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Livedoor, Con't.


Just as the “Breaking News” first reported yesterday at dinner time, police arrested Livedoor CEO Horie Takafumi and three other executives on suspicion of financial fraud. For those new to the story, check the excellent coverage on Joi Ito’s blog. This is a gigantic news event with significant economic and cultural ramifications. Although Livedoor’s self-destruction will not cause any huge ripples in the practical workings of the Internet infrastructure, there does seem to be a huge psychological shock. When the stock market crashed last week on news of the well-televised Livedoor office raid, completely unrelated tech stocks like Softbank also lost huge amounts of worth. The whole New Economy is now on the table for criticism and dissection.

Whether Horie is innocent or guilty, framed by massive Statist conspiracy or done in by his own greed, last year’s Livedoor saga certainly has created a new mental framework for thinking about the future of the Japanese economy. On one side of the ring, the Old Cabal, and on the other side, the New Capitalists. After a shock victory in the Fuji TV battle, things looked good for Livedoor. But the bureaucrats and their O.B.s in charge at the ancien medias have now clearly won the war. Not only has Livedoor been taught a lesson, the maverick company’s leader is literally in jail — with only the formality of trial to prove his guilt to an already angry mob public.

Culturally this is a big moment. The horses had been galloping asunder, and now the Old Men have tightened the reigns. Horie was perhaps a terrible representative of the New Economy, but few others have been so bold to standout and give a face to this important new business sector. If Steve Jobs is arrested tomorrow for falsifying data, I’m not sure all of the Siilcon Valley companies would suffer. Japan has caught up somewhat with Korea and the U.S. in terms of internet diffusion, but there seems to be no broad understanding that this IT world is something more than annoying trend.

In an issue of last year’s CanCam, one of the weird photographic “manga” pieces had a fashionable young female character proudly working at Livedoor. The New Economy had a certain cachet, especially with young people. The newest issue of CanCam will probably show Ebihara Yuri working at METI. Power is sexy, and a bureaucratically-run Japan has never looked hotter.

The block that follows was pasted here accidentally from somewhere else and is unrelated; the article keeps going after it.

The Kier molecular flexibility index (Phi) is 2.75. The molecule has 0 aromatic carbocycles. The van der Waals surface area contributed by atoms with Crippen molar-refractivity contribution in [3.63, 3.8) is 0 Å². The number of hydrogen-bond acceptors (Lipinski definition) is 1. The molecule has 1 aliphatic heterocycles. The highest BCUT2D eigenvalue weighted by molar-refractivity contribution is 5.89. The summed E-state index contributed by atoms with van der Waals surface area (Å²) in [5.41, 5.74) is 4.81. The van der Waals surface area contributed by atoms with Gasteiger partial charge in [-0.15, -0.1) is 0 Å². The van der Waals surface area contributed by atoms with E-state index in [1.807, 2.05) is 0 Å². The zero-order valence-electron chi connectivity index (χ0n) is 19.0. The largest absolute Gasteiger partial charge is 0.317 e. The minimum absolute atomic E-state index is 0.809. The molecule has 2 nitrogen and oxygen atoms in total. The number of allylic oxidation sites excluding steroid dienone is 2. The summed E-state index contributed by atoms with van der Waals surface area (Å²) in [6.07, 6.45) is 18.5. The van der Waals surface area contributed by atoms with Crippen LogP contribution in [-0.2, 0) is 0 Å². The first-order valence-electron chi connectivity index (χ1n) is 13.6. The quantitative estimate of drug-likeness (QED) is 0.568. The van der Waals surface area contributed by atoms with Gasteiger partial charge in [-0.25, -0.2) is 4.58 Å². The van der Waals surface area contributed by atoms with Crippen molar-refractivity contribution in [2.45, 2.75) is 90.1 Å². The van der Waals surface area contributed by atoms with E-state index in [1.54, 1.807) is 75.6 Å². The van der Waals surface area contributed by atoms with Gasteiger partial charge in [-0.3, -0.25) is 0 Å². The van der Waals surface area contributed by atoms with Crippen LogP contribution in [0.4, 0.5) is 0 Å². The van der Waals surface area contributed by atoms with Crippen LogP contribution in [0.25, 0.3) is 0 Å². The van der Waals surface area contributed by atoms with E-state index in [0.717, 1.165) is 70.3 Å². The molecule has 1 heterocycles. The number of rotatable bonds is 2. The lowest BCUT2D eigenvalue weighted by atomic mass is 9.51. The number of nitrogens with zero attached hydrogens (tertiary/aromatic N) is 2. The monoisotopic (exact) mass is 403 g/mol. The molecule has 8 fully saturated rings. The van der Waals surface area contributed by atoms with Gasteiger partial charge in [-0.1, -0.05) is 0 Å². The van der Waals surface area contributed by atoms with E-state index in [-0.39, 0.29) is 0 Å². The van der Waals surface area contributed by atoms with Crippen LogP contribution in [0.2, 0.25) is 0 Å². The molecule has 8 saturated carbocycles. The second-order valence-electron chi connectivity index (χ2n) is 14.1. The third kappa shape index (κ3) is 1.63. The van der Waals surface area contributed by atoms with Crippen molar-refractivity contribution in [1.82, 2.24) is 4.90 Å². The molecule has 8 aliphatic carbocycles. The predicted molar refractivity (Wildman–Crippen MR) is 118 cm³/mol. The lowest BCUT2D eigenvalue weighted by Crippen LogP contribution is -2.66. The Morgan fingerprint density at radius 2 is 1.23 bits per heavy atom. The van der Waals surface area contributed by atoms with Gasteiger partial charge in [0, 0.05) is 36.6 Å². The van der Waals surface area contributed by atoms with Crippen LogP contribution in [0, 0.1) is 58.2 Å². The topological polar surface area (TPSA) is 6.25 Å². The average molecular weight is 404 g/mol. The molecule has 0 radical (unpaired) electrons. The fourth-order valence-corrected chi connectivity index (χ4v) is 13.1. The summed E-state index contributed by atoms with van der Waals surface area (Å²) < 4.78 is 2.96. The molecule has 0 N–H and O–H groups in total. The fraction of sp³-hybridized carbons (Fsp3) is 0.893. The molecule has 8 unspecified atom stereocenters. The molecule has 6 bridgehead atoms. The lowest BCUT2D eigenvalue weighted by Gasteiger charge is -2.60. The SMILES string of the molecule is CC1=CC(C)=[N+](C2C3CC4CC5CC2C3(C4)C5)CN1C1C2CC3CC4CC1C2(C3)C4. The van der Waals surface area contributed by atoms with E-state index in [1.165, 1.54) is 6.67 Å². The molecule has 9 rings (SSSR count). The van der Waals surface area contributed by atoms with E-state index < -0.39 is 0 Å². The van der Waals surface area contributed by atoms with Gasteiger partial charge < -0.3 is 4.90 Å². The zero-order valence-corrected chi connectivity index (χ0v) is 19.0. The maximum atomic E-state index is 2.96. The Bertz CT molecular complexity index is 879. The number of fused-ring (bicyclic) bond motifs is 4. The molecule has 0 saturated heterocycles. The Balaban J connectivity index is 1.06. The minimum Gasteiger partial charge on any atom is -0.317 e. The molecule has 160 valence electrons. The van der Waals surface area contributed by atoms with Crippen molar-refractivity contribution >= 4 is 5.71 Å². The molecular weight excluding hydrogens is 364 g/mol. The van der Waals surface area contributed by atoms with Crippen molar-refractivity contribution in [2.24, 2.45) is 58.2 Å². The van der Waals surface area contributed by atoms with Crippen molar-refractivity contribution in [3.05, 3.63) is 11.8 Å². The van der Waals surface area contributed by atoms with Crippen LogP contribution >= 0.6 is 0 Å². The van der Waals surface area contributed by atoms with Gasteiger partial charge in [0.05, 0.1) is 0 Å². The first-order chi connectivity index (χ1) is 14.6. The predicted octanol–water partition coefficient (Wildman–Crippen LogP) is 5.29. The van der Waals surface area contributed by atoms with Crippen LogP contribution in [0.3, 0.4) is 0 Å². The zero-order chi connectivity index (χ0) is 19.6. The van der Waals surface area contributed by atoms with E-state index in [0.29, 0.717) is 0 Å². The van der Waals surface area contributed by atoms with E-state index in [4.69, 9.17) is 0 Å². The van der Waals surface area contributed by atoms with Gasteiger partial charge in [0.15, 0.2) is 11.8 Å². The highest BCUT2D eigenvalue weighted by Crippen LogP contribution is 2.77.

Yes, this scandal is just the fall of one not-particularly great company, but I fear the coming malaise upon realization that Horie’s experiment was a massive failure. The suits will out be drinking Blue Label in Ginza tonight, certain that Japan has been saved from a scandalous horde. Others may be feeling the despair of a symbolic defeat, drinking can after can of happoshu bought at 7/11.

W. David MARX (Marxy)
January 24, 2006

Marxy wrote a lot of essays back on his old site Néomarxisme. This is one of them.

19 Responses

  1. nate Says:

    marxy, you realize he’s in trouble for market manipulation, not for the internet. Unrelated internet stocks are actually up across the board today, as people are glad to wash that sloppy man right out of their hair.

    He happened to be playing very fast and very loose in a market that was rising of it’s own regard. Livedoor grew to be an important and powerful stock based on it’s stock market machinations, not it’s company fundamentals. There was even plenty of enron-esque reporting of profit when there were sizable losses for a quarter.

  2. marxy Says:

    Yes, but he is symbolically linked to the Internet companies, whether he is technically a Net company or not. As the dust clears, I’m sure that the other IT companies will make it out okay, but the intial reaction was telling.

  3. nate Says:

    horie’s got some nerve though. I remember seeing him during one of his talento appearances going on and on about raising the value of his stock at all costs.

    I think the number of people idolizing him shrunk very quickly in the weeks preceeding his downfall owing to his tv appearances. The people who were aspiring to be rich like him were also aspiring to be attractive, well-kempt, and elequent… unlike him. It will likely be very easy to forget him, especially with the desperate lies (probably) he’s been sputtering for last week trying to save his own neck.

    On the bright side, he may well be the iconic failure that reminds the small time trader to invest a bit more wisely.

  4. Chris_B Says:

    Nate: interesting last point there. Individual investors are considered a bother to the market here and given the horribly lax accounting methods and lack of clear laws, my advice (worth what I charge for it) is a wise trader puts his money overseas.

  5. fukumimi Says:

    The influx of individual investors has been created in part by pretty much every media outlet under the sun promoting how easy stock market investing is, with success stories of housewives and “freeter”s making money playing the market.